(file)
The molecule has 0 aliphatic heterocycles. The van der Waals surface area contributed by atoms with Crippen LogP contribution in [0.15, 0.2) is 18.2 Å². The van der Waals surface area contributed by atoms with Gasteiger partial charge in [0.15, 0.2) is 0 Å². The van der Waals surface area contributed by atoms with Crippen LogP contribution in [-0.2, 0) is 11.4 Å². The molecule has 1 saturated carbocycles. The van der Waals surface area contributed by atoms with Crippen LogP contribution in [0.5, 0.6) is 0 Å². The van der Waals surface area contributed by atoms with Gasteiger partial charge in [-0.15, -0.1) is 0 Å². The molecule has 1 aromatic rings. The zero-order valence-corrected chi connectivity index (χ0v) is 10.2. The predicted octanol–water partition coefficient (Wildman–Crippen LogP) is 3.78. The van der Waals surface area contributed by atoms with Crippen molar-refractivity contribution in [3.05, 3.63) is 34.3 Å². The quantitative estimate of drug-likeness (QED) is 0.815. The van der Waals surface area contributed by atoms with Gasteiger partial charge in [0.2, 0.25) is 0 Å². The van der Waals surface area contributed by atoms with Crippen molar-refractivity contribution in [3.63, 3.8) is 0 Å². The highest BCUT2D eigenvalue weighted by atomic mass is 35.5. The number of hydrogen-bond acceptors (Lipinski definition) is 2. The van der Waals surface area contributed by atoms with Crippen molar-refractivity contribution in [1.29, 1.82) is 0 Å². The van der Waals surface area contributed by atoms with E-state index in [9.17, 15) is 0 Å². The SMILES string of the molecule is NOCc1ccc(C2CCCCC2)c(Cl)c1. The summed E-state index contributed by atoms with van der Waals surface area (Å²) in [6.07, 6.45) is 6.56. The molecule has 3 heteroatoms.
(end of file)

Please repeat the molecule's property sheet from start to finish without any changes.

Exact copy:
The molecule has 0 aliphatic heterocycles. The van der Waals surface area contributed by atoms with Crippen LogP contribution in [0.15, 0.2) is 18.2 Å². The van der Waals surface area contributed by atoms with Gasteiger partial charge in [0.15, 0.2) is 0 Å². The van der Waals surface area contributed by atoms with Crippen LogP contribution in [-0.2, 0) is 11.4 Å². The molecule has 1 saturated carbocycles. The van der Waals surface area contributed by atoms with Crippen LogP contribution in [0.5, 0.6) is 0 Å². The van der Waals surface area contributed by atoms with Gasteiger partial charge in [-0.15, -0.1) is 0 Å². The molecule has 1 aromatic rings. The zero-order valence-corrected chi connectivity index (χ0v) is 10.2. The predicted octanol–water partition coefficient (Wildman–Crippen LogP) is 3.78. The van der Waals surface area contributed by atoms with Crippen molar-refractivity contribution in [3.05, 3.63) is 34.3 Å². The quantitative estimate of drug-likeness (QED) is 0.815. The van der Waals surface area contributed by atoms with Gasteiger partial charge in [0.2, 0.25) is 0 Å². The van der Waals surface area contributed by atoms with Crippen molar-refractivity contribution in [3.63, 3.8) is 0 Å². The highest BCUT2D eigenvalue weighted by atomic mass is 35.5. The number of hydrogen-bond acceptors (Lipinski definition) is 2. The van der Waals surface area contributed by atoms with Crippen molar-refractivity contribution in [1.29, 1.82) is 0 Å². The van der Waals surface area contributed by atoms with E-state index in [9.17, 15) is 0 Å². The SMILES string of the molecule is NOCc1ccc(C2CCCCC2)c(Cl)c1. The summed E-state index contributed by atoms with van der Waals surface area (Å²) in [6.07, 6.45) is 6.56. The molecule has 3 heteroatoms.